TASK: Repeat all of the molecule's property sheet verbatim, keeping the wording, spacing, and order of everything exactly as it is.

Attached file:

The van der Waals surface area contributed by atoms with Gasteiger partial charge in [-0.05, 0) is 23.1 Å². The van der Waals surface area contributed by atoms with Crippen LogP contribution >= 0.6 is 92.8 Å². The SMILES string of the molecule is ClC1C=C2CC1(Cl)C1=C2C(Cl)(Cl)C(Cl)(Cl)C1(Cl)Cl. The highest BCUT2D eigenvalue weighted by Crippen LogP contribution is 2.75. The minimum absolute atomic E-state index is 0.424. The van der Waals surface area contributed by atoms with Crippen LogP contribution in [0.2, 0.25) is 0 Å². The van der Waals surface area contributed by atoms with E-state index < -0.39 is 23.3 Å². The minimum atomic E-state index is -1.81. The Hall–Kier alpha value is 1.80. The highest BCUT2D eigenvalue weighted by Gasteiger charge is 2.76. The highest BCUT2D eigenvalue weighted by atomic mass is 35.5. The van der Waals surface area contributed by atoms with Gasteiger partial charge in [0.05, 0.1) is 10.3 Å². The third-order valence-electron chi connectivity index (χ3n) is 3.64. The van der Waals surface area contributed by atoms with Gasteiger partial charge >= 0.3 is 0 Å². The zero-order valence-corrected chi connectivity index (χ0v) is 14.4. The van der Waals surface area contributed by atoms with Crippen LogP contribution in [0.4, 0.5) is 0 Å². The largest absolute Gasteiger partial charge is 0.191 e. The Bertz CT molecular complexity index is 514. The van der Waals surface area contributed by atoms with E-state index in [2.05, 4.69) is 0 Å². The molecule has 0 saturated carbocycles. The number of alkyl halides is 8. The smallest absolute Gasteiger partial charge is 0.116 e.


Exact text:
The van der Waals surface area contributed by atoms with Gasteiger partial charge in [-0.05, 0) is 23.1 Å². The van der Waals surface area contributed by atoms with Crippen LogP contribution >= 0.6 is 92.8 Å². The SMILES string of the molecule is ClC1C=C2CC1(Cl)C1=C2C(Cl)(Cl)C(Cl)(Cl)C1(Cl)Cl. The highest BCUT2D eigenvalue weighted by Crippen LogP contribution is 2.75. The minimum absolute atomic E-state index is 0.424. The van der Waals surface area contributed by atoms with Crippen LogP contribution in [0.2, 0.25) is 0 Å². The van der Waals surface area contributed by atoms with E-state index < -0.39 is 23.3 Å². The minimum atomic E-state index is -1.81. The Hall–Kier alpha value is 1.80. The highest BCUT2D eigenvalue weighted by Gasteiger charge is 2.76. The highest BCUT2D eigenvalue weighted by atomic mass is 35.5. The van der Waals surface area contributed by atoms with Gasteiger partial charge in [0.05, 0.1) is 10.3 Å². The third-order valence-electron chi connectivity index (χ3n) is 3.64. The van der Waals surface area contributed by atoms with Gasteiger partial charge >= 0.3 is 0 Å². The zero-order valence-corrected chi connectivity index (χ0v) is 14.4. The van der Waals surface area contributed by atoms with Crippen LogP contribution in [0.4, 0.5) is 0 Å². The largest absolute Gasteiger partial charge is 0.191 e. The Bertz CT molecular complexity index is 514. The van der Waals surface area contributed by atoms with E-state index in [2.05, 4.69) is 0 Å². The molecule has 0 saturated carbocycles. The number of alkyl halides is 8. The smallest absolute Gasteiger partial charge is 0.116 e.